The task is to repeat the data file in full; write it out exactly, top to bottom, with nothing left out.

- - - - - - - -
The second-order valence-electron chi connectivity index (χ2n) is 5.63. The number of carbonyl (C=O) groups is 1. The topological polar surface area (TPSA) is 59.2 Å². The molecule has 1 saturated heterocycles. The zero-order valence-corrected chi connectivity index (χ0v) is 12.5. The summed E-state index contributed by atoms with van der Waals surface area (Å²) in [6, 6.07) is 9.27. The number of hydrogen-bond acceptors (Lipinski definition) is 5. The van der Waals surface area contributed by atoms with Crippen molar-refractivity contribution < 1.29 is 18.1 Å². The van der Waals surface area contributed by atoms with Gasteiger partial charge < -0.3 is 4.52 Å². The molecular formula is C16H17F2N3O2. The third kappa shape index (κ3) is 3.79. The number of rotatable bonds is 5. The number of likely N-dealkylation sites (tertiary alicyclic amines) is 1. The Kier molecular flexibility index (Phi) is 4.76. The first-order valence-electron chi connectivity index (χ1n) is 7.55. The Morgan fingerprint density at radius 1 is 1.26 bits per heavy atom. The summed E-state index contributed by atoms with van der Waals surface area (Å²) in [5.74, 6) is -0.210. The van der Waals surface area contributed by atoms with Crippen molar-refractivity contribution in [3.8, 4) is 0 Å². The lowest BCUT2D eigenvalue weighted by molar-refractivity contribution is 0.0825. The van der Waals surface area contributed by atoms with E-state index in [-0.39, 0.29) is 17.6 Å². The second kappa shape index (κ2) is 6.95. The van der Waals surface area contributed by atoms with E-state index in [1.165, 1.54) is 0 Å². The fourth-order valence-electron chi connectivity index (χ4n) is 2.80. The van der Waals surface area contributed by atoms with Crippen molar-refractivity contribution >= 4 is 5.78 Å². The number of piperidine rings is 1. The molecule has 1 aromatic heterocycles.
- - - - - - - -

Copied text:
The second-order valence-electron chi connectivity index (χ2n) is 5.63. The number of carbonyl (C=O) groups is 1. The topological polar surface area (TPSA) is 59.2 Å². The molecule has 1 saturated heterocycles. The zero-order valence-corrected chi connectivity index (χ0v) is 12.5. The summed E-state index contributed by atoms with van der Waals surface area (Å²) in [6, 6.07) is 9.27. The number of hydrogen-bond acceptors (Lipinski definition) is 5. The van der Waals surface area contributed by atoms with Crippen molar-refractivity contribution < 1.29 is 18.1 Å². The van der Waals surface area contributed by atoms with Gasteiger partial charge < -0.3 is 4.52 Å². The molecular formula is C16H17F2N3O2. The third kappa shape index (κ3) is 3.79. The number of rotatable bonds is 5. The number of likely N-dealkylation sites (tertiary alicyclic amines) is 1. The Kier molecular flexibility index (Phi) is 4.76. The first-order valence-electron chi connectivity index (χ1n) is 7.55. The Morgan fingerprint density at radius 1 is 1.26 bits per heavy atom. The summed E-state index contributed by atoms with van der Waals surface area (Å²) in [5.74, 6) is -0.210. The van der Waals surface area contributed by atoms with Crippen molar-refractivity contribution in [3.8, 4) is 0 Å². The lowest BCUT2D eigenvalue weighted by molar-refractivity contribution is 0.0825. The van der Waals surface area contributed by atoms with E-state index in [-0.39, 0.29) is 17.6 Å². The second kappa shape index (κ2) is 6.95. The van der Waals surface area contributed by atoms with E-state index in [1.165, 1.54) is 0 Å². The fourth-order valence-electron chi connectivity index (χ4n) is 2.80. The van der Waals surface area contributed by atoms with Crippen molar-refractivity contribution >= 4 is 5.78 Å². The number of piperidine rings is 1. The molecule has 1 aromatic heterocycles.